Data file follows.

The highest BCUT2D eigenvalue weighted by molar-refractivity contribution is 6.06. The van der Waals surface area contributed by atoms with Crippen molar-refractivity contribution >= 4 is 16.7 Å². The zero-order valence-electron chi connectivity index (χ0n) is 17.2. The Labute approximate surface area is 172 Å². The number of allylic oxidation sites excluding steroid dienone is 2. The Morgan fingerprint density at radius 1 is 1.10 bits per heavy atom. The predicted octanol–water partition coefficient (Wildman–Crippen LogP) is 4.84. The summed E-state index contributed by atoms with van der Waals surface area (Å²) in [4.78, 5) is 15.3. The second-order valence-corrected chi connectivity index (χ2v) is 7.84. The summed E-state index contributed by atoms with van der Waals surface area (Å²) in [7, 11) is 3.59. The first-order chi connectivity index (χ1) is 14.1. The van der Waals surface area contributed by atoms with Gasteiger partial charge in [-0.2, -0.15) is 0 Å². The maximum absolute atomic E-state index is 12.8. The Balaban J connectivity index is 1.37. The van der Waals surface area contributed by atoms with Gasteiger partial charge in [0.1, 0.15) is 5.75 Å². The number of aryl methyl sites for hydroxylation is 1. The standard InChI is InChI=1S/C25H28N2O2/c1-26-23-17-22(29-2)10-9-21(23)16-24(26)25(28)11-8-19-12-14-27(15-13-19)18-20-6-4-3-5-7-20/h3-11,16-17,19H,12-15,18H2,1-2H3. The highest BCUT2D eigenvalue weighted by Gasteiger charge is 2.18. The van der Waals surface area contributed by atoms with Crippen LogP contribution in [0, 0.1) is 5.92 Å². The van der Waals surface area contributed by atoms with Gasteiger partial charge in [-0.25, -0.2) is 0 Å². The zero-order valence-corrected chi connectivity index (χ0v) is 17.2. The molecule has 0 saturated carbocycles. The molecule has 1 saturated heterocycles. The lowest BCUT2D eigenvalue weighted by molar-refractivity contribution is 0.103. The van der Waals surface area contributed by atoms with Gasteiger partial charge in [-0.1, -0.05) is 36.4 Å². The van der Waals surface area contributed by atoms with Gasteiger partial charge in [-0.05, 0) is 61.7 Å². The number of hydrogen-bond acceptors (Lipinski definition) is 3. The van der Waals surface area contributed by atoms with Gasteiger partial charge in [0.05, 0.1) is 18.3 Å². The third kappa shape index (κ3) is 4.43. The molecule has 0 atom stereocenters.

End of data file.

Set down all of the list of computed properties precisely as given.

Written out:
The highest BCUT2D eigenvalue weighted by molar-refractivity contribution is 6.06. The van der Waals surface area contributed by atoms with Crippen molar-refractivity contribution >= 4 is 16.7 Å². The zero-order valence-electron chi connectivity index (χ0n) is 17.2. The Labute approximate surface area is 172 Å². The number of allylic oxidation sites excluding steroid dienone is 2. The Morgan fingerprint density at radius 1 is 1.10 bits per heavy atom. The predicted octanol–water partition coefficient (Wildman–Crippen LogP) is 4.84. The summed E-state index contributed by atoms with van der Waals surface area (Å²) in [4.78, 5) is 15.3. The second-order valence-corrected chi connectivity index (χ2v) is 7.84. The summed E-state index contributed by atoms with van der Waals surface area (Å²) in [7, 11) is 3.59. The first-order chi connectivity index (χ1) is 14.1. The van der Waals surface area contributed by atoms with Gasteiger partial charge in [-0.2, -0.15) is 0 Å². The maximum absolute atomic E-state index is 12.8. The Balaban J connectivity index is 1.37. The van der Waals surface area contributed by atoms with Gasteiger partial charge in [0.1, 0.15) is 5.75 Å². The number of aryl methyl sites for hydroxylation is 1. The standard InChI is InChI=1S/C25H28N2O2/c1-26-23-17-22(29-2)10-9-21(23)16-24(26)25(28)11-8-19-12-14-27(15-13-19)18-20-6-4-3-5-7-20/h3-11,16-17,19H,12-15,18H2,1-2H3. The highest BCUT2D eigenvalue weighted by Gasteiger charge is 2.18. The van der Waals surface area contributed by atoms with Crippen LogP contribution in [0, 0.1) is 5.92 Å². The van der Waals surface area contributed by atoms with Gasteiger partial charge in [-0.25, -0.2) is 0 Å². The zero-order valence-corrected chi connectivity index (χ0v) is 17.2. The molecule has 0 saturated carbocycles. The molecule has 1 saturated heterocycles. The lowest BCUT2D eigenvalue weighted by molar-refractivity contribution is 0.103. The van der Waals surface area contributed by atoms with Gasteiger partial charge in [-0.1, -0.05) is 36.4 Å². The van der Waals surface area contributed by atoms with Gasteiger partial charge in [-0.05, 0) is 61.7 Å². The number of hydrogen-bond acceptors (Lipinski definition) is 3. The van der Waals surface area contributed by atoms with Gasteiger partial charge in [0.05, 0.1) is 18.3 Å². The third kappa shape index (κ3) is 4.43. The molecule has 0 atom stereocenters.